6,363 new COVID-19 cases: State record again, and now an average of 5,000+ new cases a day

  • A security guard administers a temperature check at the entrance to the Leighton Criminal Courthouse in Chicago earlier in the year, a practice that continues as cases in Illinois continue to spike.

    A security guard administers a temperature check at the entrance to the Leighton Criminal Courthouse in Chicago earlier in the year, a practice that continues as cases in Illinois continue to spike. Associated Press File Photo/July 6

 
 
Updated 10/29/2020 6:24 PM

Illinois hit a single-day record of 6,363 new cases of COVID-19 Thursday and is averaging more than 5,000 new cases a day this week.

Just two weeks ago, the state was averaging fewer than 3,000 new cases a day for the week.

                                                                                                                                                                                                                       
 

Only Texas is averaging more new cases a day than Illinois, according to the U.S. Centers for Disease Control and Prevention.

"When every single metric in every single corner of our state is trending poorly, we have to take meaningful action to keep our people safe," Pritzker said during Thursday's media briefing. "Statewide, we have a real problem on our hands and people's lives hang in the balance."

Fifty-six more people have died from the disease, health officials said Thursday. Of those, 26 were from Chicago and the suburban counties.

Yet another of the state's 11 health regions will go under virus-related mitigation restrictions, the governor announced Thursday. Region 3, which contains Springfield, will have those restrictions imposed Sunday.

Lake and McHenry counties on Saturday are set to join the rest of the suburbs and Chicago in facing the same restrictions, which include a temporary ban on indoor dining, limits in public gatherings of 25 people or 25% of capacity, and other measures.

In all, eight regions of the state will be under tightened restrictions by Sunday.

Illinois Department of Public Health officials Thursday announced the state also recorded its second highest number of test results in a single day with 83,056, which means 7.7% of those tests resulted in a new infection.

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While testing is up, new cases of the disease are outpacing the growth of test results, Pritzker said.

"The growth rates that we're seeing in positivity rates, hospitalizations and deaths are telling us that we are again experiencing a meaningful and sustained increase in transmission of this virus," he said.

Since the outbreak began, 395,458 Illinoisans have been infected with the virus. The state's death toll is 9,675.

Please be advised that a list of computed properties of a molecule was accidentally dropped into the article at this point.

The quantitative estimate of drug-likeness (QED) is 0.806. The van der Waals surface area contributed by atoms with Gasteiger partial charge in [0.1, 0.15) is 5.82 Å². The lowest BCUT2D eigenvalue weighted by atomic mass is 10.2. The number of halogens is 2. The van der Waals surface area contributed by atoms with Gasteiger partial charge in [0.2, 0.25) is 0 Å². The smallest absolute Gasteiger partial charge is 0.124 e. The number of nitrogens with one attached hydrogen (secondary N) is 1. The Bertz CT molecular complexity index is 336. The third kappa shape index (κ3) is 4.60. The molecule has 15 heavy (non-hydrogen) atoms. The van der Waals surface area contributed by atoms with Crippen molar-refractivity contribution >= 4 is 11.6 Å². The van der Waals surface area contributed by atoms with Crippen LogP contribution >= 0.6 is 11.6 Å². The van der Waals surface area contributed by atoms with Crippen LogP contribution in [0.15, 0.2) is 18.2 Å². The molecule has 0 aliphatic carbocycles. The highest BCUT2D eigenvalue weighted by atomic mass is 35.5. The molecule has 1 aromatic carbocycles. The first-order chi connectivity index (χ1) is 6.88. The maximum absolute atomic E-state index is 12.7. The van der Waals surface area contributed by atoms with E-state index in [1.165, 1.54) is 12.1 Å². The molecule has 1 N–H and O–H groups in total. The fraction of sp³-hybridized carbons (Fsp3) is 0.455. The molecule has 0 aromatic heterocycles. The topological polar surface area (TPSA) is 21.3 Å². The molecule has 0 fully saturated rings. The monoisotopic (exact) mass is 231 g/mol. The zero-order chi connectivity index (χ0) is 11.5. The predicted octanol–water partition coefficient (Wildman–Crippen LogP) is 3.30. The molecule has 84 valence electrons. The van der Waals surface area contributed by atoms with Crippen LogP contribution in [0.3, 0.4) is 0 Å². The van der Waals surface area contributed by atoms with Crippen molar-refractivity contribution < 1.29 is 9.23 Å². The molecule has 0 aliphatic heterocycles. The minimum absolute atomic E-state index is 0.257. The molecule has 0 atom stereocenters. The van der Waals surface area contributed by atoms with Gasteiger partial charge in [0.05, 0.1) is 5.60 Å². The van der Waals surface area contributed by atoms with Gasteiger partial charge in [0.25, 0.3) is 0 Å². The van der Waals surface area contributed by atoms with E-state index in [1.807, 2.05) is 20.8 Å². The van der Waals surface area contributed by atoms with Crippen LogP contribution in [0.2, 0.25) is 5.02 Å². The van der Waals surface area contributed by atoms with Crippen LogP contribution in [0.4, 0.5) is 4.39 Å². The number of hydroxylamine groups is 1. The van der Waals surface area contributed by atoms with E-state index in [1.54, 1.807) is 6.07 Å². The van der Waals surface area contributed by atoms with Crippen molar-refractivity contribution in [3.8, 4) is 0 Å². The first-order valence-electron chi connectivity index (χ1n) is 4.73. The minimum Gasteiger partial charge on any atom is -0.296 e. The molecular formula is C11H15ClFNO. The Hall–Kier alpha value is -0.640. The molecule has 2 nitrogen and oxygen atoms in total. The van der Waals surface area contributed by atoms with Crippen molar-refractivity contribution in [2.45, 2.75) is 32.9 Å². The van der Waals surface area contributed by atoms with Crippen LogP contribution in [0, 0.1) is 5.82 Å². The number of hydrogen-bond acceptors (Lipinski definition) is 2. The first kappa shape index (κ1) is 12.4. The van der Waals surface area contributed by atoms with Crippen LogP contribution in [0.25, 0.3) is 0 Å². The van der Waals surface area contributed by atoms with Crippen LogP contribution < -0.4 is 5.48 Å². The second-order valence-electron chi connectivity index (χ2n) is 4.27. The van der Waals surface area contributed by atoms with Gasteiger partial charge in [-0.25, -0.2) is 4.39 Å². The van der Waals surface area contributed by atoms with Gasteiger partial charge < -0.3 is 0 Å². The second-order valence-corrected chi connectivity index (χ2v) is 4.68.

Hospitals statewide reporting 3,030 COVID-19 patients being treated by the end of Wednesday, 169 more than were hospitalized the day before and the largest single-day spike in COVID-19 patients since May 11. Of those hospitalized, 643 were in intensive care. A month ago, the state's hospitals reported just 378 COVID-19 patients in ICU beds.

Meanwhile, the state's infection rate inched up again and is now at 6.9%, based on a seven-day average.

Dr. Emily Landon, head of the University of Chicago's infectious disease prevention and control program, joined Pritzker at Thursday's briefing to try to dispel rumors surrounding COVID-19 guidelines and research.

"I'm really worried about the misinformation and fatigue slipping into and covering up our best intentions," she said. "First of all, inconsistent recommendations are not evidence of a conspiracy, nor are inconsistent data. They're evidence of a changing knowledge in epidemiology. Science is learning. We change our guidance because we learn something new. Changing advice should make you feel good that we're making progress."

                                                                                                                                                                                                                       
 

Landon touted studies that show how effective wearing masks can be at not only stopping the spread of the virus but also potentially limiting the effect of the virus on someone who gets infected.

"There's growing evidence that if you catch COVID while wearing a mask, you may not get as sick," she said.

Additionally, the head of IDPH, Dr. Ngozi Ezike, urged Illinois residents to get flu shots.

"We're starting to get reports of people in hospitals with both flu and COVID-19," she said. "We don't want to battle this twin-demic."

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